|Washington Square Park|
I didn't intend to leave such a long gap before posting my third and final instalment of my New York trip- so here it is at last!
Seeing as I went on a two hour walking trip of Greenwich Village (and because it's such a cool part of the city) I thought it deserved a seperate post. The photo above was my first view of this area of town, Washington Square Park, which was particularly lovely in the sunshine. It's a great park to sit in and people watch.
We went on the walking tour later in the week when it was raining and quite cold (this was also the day we did the 2 hour bike tour round Central Park - both were pre-booked so it was just unfortunate that they fell on the one rainy day of the trip. But we're Scots, so we could handle it...) If you're ever in NY I highly recommend checking out the Free Walking Tour website (The expectation is you will tip generously and you will want to as it's really informative!). You can choose which part of the city interests you most then book in a slot and you meet your tour guide at a set time/place.
Our guide was great and really knew her stuff. She gave us a fascinating run-down of the history of Greenwich Village- the locals here fought to keep out the large sky scrapers dominating downtown (and it's all the prettier because of that).
The Village is now dominated by celebrities, probably because they're the only ones who can afford the accommodation (which is now into the millions!) The hazy photo above is the swanky private court where Benedict Cumberbatch lives (the guide said she saw him moving in during one of her tours - just my luck it wasn't our tour!).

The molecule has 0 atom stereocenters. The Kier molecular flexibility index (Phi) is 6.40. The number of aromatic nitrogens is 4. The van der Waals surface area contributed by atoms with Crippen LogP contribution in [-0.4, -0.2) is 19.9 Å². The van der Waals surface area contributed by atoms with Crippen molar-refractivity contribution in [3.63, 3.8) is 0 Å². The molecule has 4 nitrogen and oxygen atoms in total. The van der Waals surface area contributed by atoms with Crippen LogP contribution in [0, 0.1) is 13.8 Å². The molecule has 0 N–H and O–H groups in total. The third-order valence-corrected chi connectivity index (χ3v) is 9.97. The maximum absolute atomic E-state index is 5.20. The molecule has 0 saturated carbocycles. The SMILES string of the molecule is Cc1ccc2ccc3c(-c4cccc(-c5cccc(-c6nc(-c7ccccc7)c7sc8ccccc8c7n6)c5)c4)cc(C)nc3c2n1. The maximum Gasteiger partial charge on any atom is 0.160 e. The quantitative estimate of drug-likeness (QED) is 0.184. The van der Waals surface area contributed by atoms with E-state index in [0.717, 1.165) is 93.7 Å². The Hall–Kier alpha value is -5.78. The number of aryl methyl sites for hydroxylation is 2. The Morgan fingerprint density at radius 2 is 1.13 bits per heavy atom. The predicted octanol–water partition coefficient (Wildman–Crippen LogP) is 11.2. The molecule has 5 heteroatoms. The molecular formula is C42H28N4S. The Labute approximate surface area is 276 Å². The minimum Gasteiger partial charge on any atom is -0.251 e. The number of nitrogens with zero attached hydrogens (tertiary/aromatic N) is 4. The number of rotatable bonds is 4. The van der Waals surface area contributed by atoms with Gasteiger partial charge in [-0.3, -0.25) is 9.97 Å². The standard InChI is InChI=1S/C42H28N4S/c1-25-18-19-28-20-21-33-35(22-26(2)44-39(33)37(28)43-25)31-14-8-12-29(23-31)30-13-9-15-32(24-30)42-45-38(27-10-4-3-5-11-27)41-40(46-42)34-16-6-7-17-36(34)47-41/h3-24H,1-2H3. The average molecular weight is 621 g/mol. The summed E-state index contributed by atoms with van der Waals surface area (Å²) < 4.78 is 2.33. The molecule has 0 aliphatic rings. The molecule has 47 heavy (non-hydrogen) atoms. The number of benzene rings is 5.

A lot of artists and writers used to live around this part of town. She showed us where Edgar Allan Poe used to live (and the medical centre he attended). His house was converted into a school and people fought to keep part of the original wall so that it wouldn't be completely lost.
We walked past the famous Minetta Tavern (below), which was in the Beatnik part of the Village. Writers such as Ginsberg and Kerouac used to hang out here. There's a sense of stepping back in time walking around this part of town. If I return to New York I think I'd like to spend more time here, sitting in one of the famous bars.
Another great little building was The Cherry Lane Theatre (below). Our guide told us Barbara Streisand started her career here, starting off working behind the scenes for years, before getting her lucky break. It would have been great to see a play here. It still attracts big names.
She also showed us the last wooden house to exist in New York (below) and also the building which was used as the exterior shot for Friends (the one on the right, below). One important stop for me (which we returned to on our last day) was the famous Magnolia Bakery (made famous thanks to Sex and the City!). I'd heard it does the most amazing cup cakes and I was not disappointed - the frosting on top of the cake was so soft it was like eating ice cream. A perfect last treat before leaving the city:) Ah New York, I love you.